responsible for designing Tiffany Studios’ most iconic glass lamps and managed the Womens’ Glass Cutting Department- the “Tiffany Girls”- at Tiffany’s New York studios at the end of the
19th century and into the early 20th Century. This hour long celebration of visionary women, passion, determination and the transcendent beauty of art will be adapted and interpreted
from the wonderful wealth of Clara Pierce Wolcott Driscoll’s letters, historical records and inspiring aspects of her unique story.
Clara Pierce Wolcott Driscoll
The show premieres September 7th in mine and Clara’s home state of Ohio, just down the street
from one of the only stained glass companies left in North America, BeauVerre Riordan Glass in Middletown. (Premiere Details
After the premiere the show will travel to historic homes, museums and artistic institutions
around the country. This is a truly wonderful confluence of my artistic interests and talents. Performances will fold seamlessly into my writing life as I continue writing novels set in
the late 19th century that highlight the importance of women leaders and the transcendent power of art and atmosphere. (Yes, Clara Driscoll appears as a featured character in one of my
Further Details about the show:
By the Light of Tiffany: A Meeting with Clara
Award-winning author, playwright and classically trained actress Leanna Renee Hieber channels
the talented artist Clara Wolcott Driscoll, designer of iconic Tiffany lamps and the manager of the Women’s Glass Cutting department of Tiffany Studios. Infused with passion and dedication,
By the Light of Tiffany is a one hour celebration of art and vision, a one-woman show adapted from
Driscoll’s personal letters, historical record and inspiring insights, showcasing the vitality, innovation and importance of women in the decorative arts movement.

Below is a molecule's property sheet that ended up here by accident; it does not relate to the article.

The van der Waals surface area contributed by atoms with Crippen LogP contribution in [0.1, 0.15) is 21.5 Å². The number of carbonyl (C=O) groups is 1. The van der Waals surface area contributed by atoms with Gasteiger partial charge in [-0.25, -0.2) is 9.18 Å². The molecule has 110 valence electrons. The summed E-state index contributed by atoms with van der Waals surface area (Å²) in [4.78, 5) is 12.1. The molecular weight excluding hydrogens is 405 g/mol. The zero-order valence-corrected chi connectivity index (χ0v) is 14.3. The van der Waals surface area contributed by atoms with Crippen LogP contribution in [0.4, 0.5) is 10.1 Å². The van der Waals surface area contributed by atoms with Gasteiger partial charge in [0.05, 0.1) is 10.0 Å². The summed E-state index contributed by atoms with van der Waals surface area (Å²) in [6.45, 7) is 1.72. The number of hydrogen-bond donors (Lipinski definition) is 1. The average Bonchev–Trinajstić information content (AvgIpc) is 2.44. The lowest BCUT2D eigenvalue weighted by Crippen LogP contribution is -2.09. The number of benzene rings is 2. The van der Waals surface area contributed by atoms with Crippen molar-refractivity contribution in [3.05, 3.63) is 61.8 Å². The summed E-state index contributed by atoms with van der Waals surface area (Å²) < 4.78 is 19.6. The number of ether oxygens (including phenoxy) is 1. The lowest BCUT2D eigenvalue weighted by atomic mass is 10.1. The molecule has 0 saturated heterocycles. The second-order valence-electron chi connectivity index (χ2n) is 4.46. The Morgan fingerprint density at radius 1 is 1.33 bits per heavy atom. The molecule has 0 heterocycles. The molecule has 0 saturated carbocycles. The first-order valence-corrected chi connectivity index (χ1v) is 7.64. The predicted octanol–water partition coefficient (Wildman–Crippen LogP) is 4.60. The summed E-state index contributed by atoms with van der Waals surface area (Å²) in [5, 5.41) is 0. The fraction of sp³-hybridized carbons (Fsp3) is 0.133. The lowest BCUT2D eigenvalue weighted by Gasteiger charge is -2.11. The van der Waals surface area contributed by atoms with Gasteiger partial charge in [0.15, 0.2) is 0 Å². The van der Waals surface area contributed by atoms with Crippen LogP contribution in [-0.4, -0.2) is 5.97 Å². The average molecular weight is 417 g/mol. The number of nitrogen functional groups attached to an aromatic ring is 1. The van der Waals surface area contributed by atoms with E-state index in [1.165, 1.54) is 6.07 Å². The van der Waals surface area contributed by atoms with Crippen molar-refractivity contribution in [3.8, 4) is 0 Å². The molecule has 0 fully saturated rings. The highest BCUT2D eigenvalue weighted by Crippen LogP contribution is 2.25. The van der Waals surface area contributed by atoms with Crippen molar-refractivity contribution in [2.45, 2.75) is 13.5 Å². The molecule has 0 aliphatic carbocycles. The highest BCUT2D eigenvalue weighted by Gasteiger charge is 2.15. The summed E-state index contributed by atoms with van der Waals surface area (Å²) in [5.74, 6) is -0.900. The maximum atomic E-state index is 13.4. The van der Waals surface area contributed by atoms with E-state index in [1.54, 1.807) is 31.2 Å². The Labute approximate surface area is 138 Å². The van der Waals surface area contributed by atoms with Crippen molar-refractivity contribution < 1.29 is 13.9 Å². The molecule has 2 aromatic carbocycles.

A native of Tallmadge, Ohio, Driscoll was encouraged by a loving, tight-knit family to pursue
higher education and after studying first at the Cleveland Institute of Art and then the Metropolitan Museum of Art in New York City, she was hired by Louis Comfort Tiffany to work in his
Tiffany Studios and soon was given managerial responsibilities. Driscoll oversaw the “Tiffany Girls”, the Women’s Glass Cutting Department of the Studio and designed many of Tiffany’s most iconic
lamps, including the Dragonfly, Wisteria, and Daffodil lamps. Driscoll won first place for her Dragonfly Lamp design at the Paris Exposition in 1900 and was noted as one of the highest paid women
of the Gilded Age ($10,000 per year), at a time when women made 60% less than men. She oversaw over 50 women at the department’s height and was an active artist her entire life.
Leanna Renee Hieber grew up in Hamilton, Ohio and graduated from Miami University with a BFA in
theatre performance and a focus in the 19thCentury. A member of the Cincinnati Shakespeare Company’s first Young Company, she went on to work in regional theatres around the country
doing Shakespeare, classical theatre and adapting 19th century literature for the professional stage. An award-winning, critically acclaimed author of over 10 Historical Fantasy novels
such as the Strangely Beautiful saga, considered a foundation work of Gaslamp Fantasy, the Magic Most Foul
saga and the new Eterna Files trilogy with Tor Books. Her work has been featured in notable anthologies and several of her books have been included
national book club editions and translated into languages such as Polish, Complex Chinese and German. A New York City resident for twelve years, she is a licensed New York City tour guide, a
member of AEA, SAG-AFTRA and has been featured in film and television on shows like Boardwalk Empire and Mysteries at the Museum.
By the Light of Tiffany debuts Sept 7th as a part of the First Fridays Concert and Artist Series in Middletown, OH,
thanks to many Ohio arts council groups:
Would you like to bring Clara into your institution? For future booking arrangements, please
note Leanna’s Appearance schedule thus far and use the contact form on the Appearances page of her
website to inquire about rates and details.
Blessings of color and light!
>> Read More